So for all the guys that are already selling large numbers of albums, are you trying to tell me that there is an equal number of people who didn’t buy the record and just taped it from their next-door neighbor?
Union: You’ve been telling people to register to vote a lot lately, and even as far back as the Live at the Fillmore album, you put that on the cover. Yet you have said that the first and last time you voted was for Kennedy. Why is that?
FZ: See, if I’ve got something that I feel I really can exercise freedom of choice on, rather than the difference between Tweedledum and Tweedledee, then I’m personally gonna go out there and vote.
“Unless you are registered [to vote], nobody in Washington will pay attention to you. You don’t exist.”
FZ: What my voting habits are has nothing to do with me urging other people to register.
Here’s one of the reasons why you should register: Unless you are registered, nobody in Washington will pay attention to you. You don’t exist. So why should you expect them to enact legislation that will suit the needs and wants of an 18-year-old voting block, unless they know there are 18-year-old voters who could put them out of business?
The people in Washington are there because they like to be there. That is their idea of a good time, being legislators. They want that power. Without somebody to give them the power, they’re out of a job.
Now if kids don’t pay attention to what’s going on, they’re gonna suffer the results. They’re gonna grow up to be adults and they’ll be living in a country that has already had laws enacted that will restrict their ability to function freely in the society and those laws will have been enacted during the time when they had the ability to change it, and didn’t.
Here’s a really cheezoid example: elevating the drinking age to 21. In all of those states where it was already 18 or whatever, people who had the right to vote at 18 could have kept their drinking age from going up to 21. They could have kept that from happening.
And what about when one day when they decide to have the draft again?
Union: Right. Not if, but when.
FZ: Right. If you’re not registered, you can’t say shit.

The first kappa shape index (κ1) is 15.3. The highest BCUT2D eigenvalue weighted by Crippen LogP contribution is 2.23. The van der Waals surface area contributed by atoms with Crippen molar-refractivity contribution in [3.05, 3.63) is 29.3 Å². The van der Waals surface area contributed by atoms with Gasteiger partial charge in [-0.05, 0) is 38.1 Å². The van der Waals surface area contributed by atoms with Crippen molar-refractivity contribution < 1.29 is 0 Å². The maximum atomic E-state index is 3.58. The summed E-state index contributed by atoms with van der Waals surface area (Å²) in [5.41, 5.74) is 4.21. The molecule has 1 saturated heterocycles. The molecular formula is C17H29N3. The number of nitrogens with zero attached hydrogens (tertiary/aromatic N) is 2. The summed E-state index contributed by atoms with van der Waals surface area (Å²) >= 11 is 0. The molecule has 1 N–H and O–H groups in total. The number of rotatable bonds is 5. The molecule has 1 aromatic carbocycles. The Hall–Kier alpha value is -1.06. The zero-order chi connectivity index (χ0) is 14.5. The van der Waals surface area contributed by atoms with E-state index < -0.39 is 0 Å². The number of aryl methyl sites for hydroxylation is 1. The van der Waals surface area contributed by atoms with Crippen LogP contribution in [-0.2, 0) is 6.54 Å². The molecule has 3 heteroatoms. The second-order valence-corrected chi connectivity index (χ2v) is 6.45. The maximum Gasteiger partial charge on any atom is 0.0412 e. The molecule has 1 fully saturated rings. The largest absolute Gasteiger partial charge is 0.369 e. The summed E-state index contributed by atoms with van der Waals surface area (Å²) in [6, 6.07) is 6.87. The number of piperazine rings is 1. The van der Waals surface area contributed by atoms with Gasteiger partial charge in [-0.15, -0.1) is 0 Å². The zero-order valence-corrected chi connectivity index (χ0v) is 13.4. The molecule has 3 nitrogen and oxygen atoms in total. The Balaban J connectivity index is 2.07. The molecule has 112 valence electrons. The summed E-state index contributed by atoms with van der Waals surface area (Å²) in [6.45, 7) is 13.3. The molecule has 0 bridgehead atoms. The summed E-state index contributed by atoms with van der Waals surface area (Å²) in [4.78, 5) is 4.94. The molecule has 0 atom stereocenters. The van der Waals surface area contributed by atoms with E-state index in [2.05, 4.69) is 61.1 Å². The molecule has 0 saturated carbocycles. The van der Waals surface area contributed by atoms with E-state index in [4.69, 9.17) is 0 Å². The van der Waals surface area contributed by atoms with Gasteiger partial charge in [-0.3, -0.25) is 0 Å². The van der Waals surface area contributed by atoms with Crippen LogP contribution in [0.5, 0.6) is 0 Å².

Union: So are you still registered, but you just haven’t voted?
FZ: At the time I was registered to vote for Kennedy, I was living in a different town. I am not registered as a voter in Los Angeles, and one of the reasons for that is they require that you put on public record your home address. And that is a slight problem for me.
Union: A big hassle. On the radio show “Almost Live” you said, “The politicians will dance to you.” Do you think…
“They will vote any way that it takes to keep their job.”
FZ: Let me tell you how it works. It’s not just bullshit. If MTV started running regularly, voter registration things, not just when it’s time for the presidential election but day in and day out, okay? And what if there was a large upsurge in young registered voters? Do you not think that there would be a change in the rhetoric coming out of Washington D.C., out of your local city council, out of every government porthole there was?
They’re not gonna say or do things that you want them to unless they know that you can hurt them. This is not a matter of goodwill as far as these public officials are concerned. They will vote any way that it takes to keep their job. The main thing they’re interested in is their job and their power, their stardom.
If you can put them back in the f—n’ stock room where they belong, they’re gonna have to do things your way.
# # #
As if all that wasn’t enough, here are a couple links for further reading:
In 2015 Rolling Stone wrote a postscript on the artists targeted by the PMRC:
in 2016, Twisted Sister frontman Dee Snider, who also testified at the Senate Hearing alongside Zappa, wrote of his own experience for Huffington Post: